Distinctive shorebirds: American Avocets

Though many shorebirds are small and often difficult to identify, there are also several larger shorebird species that are distinctive and may be seen not only on coastal shores but at many inland locations. The first one I will feature is the American Avocet, a long-legged shorebird with a long upturned bill.

American Avocets have a colorful head and neck area, described as cinnamon or rusty in appearance (looks salmon colored to me), during spring and summer that makes them stand out in a crowd of other mostly brownish and much smaller shorebirds.

At approximately a foot and a half tall they tower over many other shorebirds.

Unlike some smaller shorebirds that stay at the edge of the water or only wade into shallow areas, the American Avocet will wade into deeper water as seen in the middle photo and even swim. They are not only found on both the Pacific and Atlantic coastlines but also in much of the interior of the U.S. and parts of Canada in fresh water marshes and wetlands.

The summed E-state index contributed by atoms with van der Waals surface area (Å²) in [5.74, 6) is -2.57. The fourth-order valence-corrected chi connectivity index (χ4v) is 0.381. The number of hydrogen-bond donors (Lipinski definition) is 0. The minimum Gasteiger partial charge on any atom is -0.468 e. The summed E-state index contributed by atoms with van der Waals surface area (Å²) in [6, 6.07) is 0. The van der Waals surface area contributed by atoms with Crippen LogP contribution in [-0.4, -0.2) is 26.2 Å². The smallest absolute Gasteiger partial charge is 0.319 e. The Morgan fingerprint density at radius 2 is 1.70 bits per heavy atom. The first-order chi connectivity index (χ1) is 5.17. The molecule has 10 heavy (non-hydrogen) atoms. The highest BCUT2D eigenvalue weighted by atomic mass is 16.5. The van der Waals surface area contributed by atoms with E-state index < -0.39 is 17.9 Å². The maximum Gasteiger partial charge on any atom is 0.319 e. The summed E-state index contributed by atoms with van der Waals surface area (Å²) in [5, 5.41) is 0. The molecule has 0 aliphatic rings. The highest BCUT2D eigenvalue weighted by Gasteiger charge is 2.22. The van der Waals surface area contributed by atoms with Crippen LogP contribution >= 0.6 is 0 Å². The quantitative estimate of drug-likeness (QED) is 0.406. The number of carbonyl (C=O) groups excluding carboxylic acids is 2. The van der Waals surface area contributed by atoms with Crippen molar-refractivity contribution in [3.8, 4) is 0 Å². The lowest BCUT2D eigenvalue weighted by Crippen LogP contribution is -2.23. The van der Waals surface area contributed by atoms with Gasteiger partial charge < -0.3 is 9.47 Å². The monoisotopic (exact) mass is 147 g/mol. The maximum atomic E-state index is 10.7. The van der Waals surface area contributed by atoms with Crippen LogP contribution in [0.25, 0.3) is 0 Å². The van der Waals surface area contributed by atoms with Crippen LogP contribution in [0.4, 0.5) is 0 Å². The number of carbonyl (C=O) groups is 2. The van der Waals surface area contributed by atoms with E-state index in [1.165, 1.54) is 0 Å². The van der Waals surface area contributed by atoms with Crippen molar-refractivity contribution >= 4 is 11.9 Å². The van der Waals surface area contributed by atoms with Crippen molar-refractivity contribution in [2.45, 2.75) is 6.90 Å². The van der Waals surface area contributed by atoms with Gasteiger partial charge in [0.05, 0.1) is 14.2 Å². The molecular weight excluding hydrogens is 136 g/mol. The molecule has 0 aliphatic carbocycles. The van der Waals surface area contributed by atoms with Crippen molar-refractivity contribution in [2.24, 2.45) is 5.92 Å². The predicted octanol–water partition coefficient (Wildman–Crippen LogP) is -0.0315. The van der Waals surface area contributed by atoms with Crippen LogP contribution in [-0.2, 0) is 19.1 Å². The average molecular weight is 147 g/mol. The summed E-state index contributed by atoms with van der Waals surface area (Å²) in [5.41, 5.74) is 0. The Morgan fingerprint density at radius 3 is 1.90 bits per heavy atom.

They often feed by sweeping their bills back and forth across the top of the water they will aquatic insects, small fish and floating seeds. They will also feed by pecking at food objects in the water, plunging into deeper water to grab food and several other feeding behaviors.

Often seen in flocks with other American Avocets or mixed with other shorebird species, they will sometimes feed in large flocks all moving forward together looking like a formidable eating-team intent on devouring all edibles in the area. The bird in the photo on the left has caught some tasty morsel in it’s bill.

Below is a short video from the Draper Museum of Natural History in Wyoming that shows an American Avocets as it feeds in a wetland (and occasionally stops to put it’s long beak to good use in scratching an itch).

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